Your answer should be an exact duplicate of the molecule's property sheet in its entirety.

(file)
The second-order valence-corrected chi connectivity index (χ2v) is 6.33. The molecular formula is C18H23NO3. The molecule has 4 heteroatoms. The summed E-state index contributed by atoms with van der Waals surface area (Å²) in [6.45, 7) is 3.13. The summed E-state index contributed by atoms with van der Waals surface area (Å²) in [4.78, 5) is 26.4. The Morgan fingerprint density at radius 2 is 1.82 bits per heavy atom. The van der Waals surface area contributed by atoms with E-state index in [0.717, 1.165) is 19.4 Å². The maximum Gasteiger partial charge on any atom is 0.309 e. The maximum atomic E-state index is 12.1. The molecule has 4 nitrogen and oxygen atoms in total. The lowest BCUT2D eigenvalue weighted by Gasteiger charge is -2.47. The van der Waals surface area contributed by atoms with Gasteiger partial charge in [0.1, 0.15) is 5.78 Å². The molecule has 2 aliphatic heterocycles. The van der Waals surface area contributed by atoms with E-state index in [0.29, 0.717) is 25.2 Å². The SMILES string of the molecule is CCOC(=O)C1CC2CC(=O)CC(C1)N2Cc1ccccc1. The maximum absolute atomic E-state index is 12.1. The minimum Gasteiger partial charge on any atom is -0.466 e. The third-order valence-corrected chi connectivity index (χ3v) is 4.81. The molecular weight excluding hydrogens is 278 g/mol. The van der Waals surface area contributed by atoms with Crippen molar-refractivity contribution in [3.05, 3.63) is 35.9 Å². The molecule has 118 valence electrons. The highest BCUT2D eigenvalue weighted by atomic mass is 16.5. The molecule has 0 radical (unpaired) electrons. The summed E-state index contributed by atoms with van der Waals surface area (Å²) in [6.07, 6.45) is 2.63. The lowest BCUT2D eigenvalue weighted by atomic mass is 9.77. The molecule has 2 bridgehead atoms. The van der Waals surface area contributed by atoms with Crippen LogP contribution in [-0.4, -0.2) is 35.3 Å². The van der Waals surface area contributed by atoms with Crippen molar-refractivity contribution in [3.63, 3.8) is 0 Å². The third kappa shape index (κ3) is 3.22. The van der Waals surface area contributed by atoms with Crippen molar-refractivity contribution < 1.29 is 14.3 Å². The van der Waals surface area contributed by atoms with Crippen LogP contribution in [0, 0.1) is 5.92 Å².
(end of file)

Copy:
The second-order valence-corrected chi connectivity index (χ2v) is 6.33. The molecular formula is C18H23NO3. The molecule has 4 heteroatoms. The summed E-state index contributed by atoms with van der Waals surface area (Å²) in [6.45, 7) is 3.13. The summed E-state index contributed by atoms with van der Waals surface area (Å²) in [4.78, 5) is 26.4. The Morgan fingerprint density at radius 2 is 1.82 bits per heavy atom. The van der Waals surface area contributed by atoms with E-state index in [0.717, 1.165) is 19.4 Å². The maximum Gasteiger partial charge on any atom is 0.309 e. The maximum atomic E-state index is 12.1. The molecule has 4 nitrogen and oxygen atoms in total. The lowest BCUT2D eigenvalue weighted by Gasteiger charge is -2.47. The van der Waals surface area contributed by atoms with Gasteiger partial charge in [0.1, 0.15) is 5.78 Å². The molecule has 2 aliphatic heterocycles. The van der Waals surface area contributed by atoms with E-state index in [0.29, 0.717) is 25.2 Å². The SMILES string of the molecule is CCOC(=O)C1CC2CC(=O)CC(C1)N2Cc1ccccc1. The maximum absolute atomic E-state index is 12.1. The minimum Gasteiger partial charge on any atom is -0.466 e. The third-order valence-corrected chi connectivity index (χ3v) is 4.81. The molecular weight excluding hydrogens is 278 g/mol. The van der Waals surface area contributed by atoms with Crippen molar-refractivity contribution in [3.05, 3.63) is 35.9 Å². The molecule has 118 valence electrons. The highest BCUT2D eigenvalue weighted by atomic mass is 16.5. The molecule has 0 radical (unpaired) electrons. The summed E-state index contributed by atoms with van der Waals surface area (Å²) in [6.07, 6.45) is 2.63. The lowest BCUT2D eigenvalue weighted by atomic mass is 9.77. The molecule has 2 bridgehead atoms. The van der Waals surface area contributed by atoms with Crippen LogP contribution in [-0.4, -0.2) is 35.3 Å². The van der Waals surface area contributed by atoms with Crippen molar-refractivity contribution in [3.63, 3.8) is 0 Å². The third kappa shape index (κ3) is 3.22. The van der Waals surface area contributed by atoms with Crippen molar-refractivity contribution < 1.29 is 14.3 Å². The van der Waals surface area contributed by atoms with Crippen LogP contribution in [0, 0.1) is 5.92 Å².